Walls are dividing lines. They cut areas apart, separating them both spatially and symbolically. What happens to places where walls were torn down and barbed wire fences were removed? The German Pavilion at the 16th International Architecture Exhibition in Venice is supposed to offer answers to this question.
Titled “Unbuilding Walls”, this year’s contribution will display 28 examples that show how German society dealt with spatial voids along the former border wall after the fall of the German Democratic Republic, and discuss whether the wall still shapes the image of the city today. The area once occupied by the wall now randomly features new buildings or reconstructions of historic ones. Sometimes only voids remain.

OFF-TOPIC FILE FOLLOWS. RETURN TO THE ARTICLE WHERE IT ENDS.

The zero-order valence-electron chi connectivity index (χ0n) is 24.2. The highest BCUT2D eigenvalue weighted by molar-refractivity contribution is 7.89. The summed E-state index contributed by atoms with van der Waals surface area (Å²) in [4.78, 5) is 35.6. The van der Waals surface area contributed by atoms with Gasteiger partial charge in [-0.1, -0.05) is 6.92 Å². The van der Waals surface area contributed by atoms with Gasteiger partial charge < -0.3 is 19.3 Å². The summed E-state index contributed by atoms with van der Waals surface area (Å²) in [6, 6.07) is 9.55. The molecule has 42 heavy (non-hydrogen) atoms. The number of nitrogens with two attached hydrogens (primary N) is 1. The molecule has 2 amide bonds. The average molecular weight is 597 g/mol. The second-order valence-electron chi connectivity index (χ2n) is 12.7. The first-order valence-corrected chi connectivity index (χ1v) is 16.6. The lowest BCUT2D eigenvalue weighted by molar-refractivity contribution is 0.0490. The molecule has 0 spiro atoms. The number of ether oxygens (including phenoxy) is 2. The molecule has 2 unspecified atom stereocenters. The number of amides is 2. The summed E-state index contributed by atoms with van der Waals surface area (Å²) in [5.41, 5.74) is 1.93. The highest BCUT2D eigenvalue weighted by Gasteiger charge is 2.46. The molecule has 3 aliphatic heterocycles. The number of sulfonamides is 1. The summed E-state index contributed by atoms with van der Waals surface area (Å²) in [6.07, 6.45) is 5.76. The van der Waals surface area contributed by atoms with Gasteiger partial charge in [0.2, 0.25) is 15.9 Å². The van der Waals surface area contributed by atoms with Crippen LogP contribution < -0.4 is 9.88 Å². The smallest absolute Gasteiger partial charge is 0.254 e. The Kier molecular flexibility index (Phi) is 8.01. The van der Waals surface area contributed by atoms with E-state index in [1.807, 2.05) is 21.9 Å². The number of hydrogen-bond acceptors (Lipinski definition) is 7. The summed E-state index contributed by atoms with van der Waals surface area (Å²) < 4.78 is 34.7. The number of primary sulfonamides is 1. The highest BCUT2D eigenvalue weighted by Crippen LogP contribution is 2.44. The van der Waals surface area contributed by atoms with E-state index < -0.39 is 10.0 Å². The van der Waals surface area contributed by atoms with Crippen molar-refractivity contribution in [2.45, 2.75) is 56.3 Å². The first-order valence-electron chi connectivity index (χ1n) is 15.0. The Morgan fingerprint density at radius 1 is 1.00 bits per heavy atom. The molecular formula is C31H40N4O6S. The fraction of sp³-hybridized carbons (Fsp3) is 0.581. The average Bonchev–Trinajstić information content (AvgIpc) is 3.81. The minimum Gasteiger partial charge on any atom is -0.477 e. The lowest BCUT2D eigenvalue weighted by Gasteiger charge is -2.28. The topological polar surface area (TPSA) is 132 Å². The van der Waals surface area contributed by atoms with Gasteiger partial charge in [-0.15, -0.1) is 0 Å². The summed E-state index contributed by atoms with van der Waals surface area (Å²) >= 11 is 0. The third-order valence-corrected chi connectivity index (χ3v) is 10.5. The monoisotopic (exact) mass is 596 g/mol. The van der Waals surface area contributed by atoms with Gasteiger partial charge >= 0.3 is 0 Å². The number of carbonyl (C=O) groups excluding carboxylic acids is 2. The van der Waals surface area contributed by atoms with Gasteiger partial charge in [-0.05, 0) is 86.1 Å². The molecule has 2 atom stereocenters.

The exhibition is curated by Marianne Birthler, former Federal Commissioner for the Records of the Stasi (the former secret police of communist East Germany) and the Berlin-based architecture firm GRAFT.
Why did the curators select 28 examples? Germany’s history as a reunified country spans 28 years – and the Berlin Wall stood for the exact same amount of time, from 1961 to 1989. The exhibits include the future Axel Springer Media Campus along the former Berlin Wall death strip, Checkpoint Charlie, Friedrichstrasse – former border crossing and now tourist magnet, and the Iron Curtain bike trail. This year’s Biennale follows the theme of “Free Space”, which is why the German contribution “Unbuilding Walls” sets its focus on exemplary urban spaces and architecture.
The historical symmetry of 28 years before and after the fall of the Berlin Wall is an opportunity to research the effects of division and the processes of healing as dynamic spatial phenomena. The exhibition will feature images and experiences of what life surrounded by walls is like. Not only the German Cold War division, but contemporary international cases of barriers, fences, and walls will be in the spotlight as well.
The 16th International Architecture Exhibition in Venice begins on May 26th and ends on November 25th 2018.